Mental health professionals around the country––especially those working in Democratic strongholds––have seen a steady stream of patients presenting with anxiety and depression related to the blasts of daily news on the new Trump administration, according to a report from Kaiser Health News (KHN).
Requests for therapy appointments to Talkspace, an online therapy portal based in New York City, tripled immediately after the election and have remained high through January, according to the company.
“I have people who’ve told me they’re in mourning, that they’ve lost their libido,” said Nancy Molitor, a psychologist in the Chicago suburbs. “I have people saying the anxiety is causing them to be so distracted that they’re blowing through stop signs or getting into fender benders.”
The anxiety appears to be widespread, KHN says. Fifty-seven percent of Americans reported that the current political climate is a “very significant” or “somewhat significant” source of stress, and 40% said the same about the outcome of the election, according to an online survey of 1,019 adults conducted by the American Psychological Association after the inauguration. Between August 2016 and January 2017, the overall average stress level increased significantly for the first time since the Stress in America survey began 10 years ago.
In some parts of the country, on the other hand, people seem relieved if not uplifted by the new president’s flurry of executive orders and appointments, the article notes.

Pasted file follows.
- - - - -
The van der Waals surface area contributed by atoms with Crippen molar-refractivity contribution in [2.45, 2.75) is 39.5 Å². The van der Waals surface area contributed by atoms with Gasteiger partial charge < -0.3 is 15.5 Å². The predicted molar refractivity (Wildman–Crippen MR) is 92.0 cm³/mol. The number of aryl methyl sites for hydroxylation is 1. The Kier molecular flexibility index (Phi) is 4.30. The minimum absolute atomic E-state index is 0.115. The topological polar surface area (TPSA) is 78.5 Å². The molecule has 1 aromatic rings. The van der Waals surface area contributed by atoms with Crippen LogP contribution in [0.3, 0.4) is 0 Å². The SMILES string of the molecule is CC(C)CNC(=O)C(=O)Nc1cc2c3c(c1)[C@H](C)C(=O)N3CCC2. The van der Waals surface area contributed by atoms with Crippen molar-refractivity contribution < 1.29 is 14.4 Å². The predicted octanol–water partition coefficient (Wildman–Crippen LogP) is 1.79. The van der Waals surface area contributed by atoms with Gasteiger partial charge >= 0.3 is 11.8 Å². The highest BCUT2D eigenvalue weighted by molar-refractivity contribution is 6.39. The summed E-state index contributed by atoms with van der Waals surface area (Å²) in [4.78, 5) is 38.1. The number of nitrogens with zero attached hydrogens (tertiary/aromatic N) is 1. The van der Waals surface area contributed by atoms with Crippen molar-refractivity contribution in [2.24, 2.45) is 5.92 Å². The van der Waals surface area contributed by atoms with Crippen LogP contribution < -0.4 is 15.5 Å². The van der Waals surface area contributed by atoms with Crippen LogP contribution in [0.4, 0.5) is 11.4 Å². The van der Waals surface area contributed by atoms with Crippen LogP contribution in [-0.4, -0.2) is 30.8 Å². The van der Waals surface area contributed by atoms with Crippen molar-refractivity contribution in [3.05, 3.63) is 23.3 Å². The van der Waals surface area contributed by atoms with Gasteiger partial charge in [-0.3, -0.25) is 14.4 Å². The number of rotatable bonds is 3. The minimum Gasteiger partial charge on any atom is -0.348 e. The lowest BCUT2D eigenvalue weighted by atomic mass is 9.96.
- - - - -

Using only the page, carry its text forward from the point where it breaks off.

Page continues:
Nancy Cottle, an Arizona resident who voted for Trump, told KHN that she is struggling to understand the uproar over the new president. “It’s like the sky is falling―but a lot of that is just drama,” she said. “I feel encouraged; I feel hopeful. I can’t wait to wake up and see what the day’s going to bring and what else is going to happen.”
Don’t tell that to Wally Pfingsten of San Mateo, California. Since Donald Trump was elected, Pfingston has been so anxious about the political tumult that just having the TV news on in the background at home is unbearable.
“It’s been crippling,” he said. “I feel angry––really, really angry––far more angry than I expected to be.”
Molitor tells her patients to stay engaged but limit the time they spend on Facebook or watching the news. Focus instead on other things you enjoy, she advises―calling a friend, taking a walk, or reading a book.
Source: Kaiser Health News; February 22, 2017.